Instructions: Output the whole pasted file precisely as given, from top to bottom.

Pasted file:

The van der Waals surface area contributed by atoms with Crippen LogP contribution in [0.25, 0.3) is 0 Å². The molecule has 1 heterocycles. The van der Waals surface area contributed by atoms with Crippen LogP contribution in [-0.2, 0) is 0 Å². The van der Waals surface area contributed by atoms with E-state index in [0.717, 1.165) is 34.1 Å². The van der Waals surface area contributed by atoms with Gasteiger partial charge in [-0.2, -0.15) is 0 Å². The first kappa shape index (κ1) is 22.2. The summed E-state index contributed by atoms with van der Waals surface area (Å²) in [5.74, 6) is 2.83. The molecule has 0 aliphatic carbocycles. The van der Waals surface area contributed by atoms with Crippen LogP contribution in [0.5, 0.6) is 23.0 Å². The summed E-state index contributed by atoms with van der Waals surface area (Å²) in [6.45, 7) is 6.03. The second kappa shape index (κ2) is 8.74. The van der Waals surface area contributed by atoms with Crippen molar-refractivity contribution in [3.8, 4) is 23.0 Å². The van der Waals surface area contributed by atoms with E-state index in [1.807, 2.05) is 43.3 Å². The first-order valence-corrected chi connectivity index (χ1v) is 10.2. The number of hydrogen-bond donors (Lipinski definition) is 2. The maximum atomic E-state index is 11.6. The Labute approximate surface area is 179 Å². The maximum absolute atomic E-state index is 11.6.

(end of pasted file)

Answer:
The van der Waals surface area contributed by atoms with Crippen LogP contribution in [0.25, 0.3) is 0 Å². The molecule has 1 heterocycles. The van der Waals surface area contributed by atoms with Crippen LogP contribution in [-0.2, 0) is 0 Å². The van der Waals surface area contributed by atoms with E-state index in [0.717, 1.165) is 34.1 Å². The van der Waals surface area contributed by atoms with Gasteiger partial charge in [-0.2, -0.15) is 0 Å². The first kappa shape index (κ1) is 22.2. The summed E-state index contributed by atoms with van der Waals surface area (Å²) in [5.74, 6) is 2.83. The molecule has 0 aliphatic carbocycles. The van der Waals surface area contributed by atoms with Crippen LogP contribution in [0.5, 0.6) is 23.0 Å². The summed E-state index contributed by atoms with van der Waals surface area (Å²) in [6.45, 7) is 6.03. The second kappa shape index (κ2) is 8.74. The van der Waals surface area contributed by atoms with Crippen molar-refractivity contribution in [3.8, 4) is 23.0 Å². The van der Waals surface area contributed by atoms with E-state index in [1.807, 2.05) is 43.3 Å². The first-order valence-corrected chi connectivity index (χ1v) is 10.2. The number of hydrogen-bond donors (Lipinski definition) is 2. The maximum atomic E-state index is 11.6. The Labute approximate surface area is 179 Å². The maximum absolute atomic E-state index is 11.6.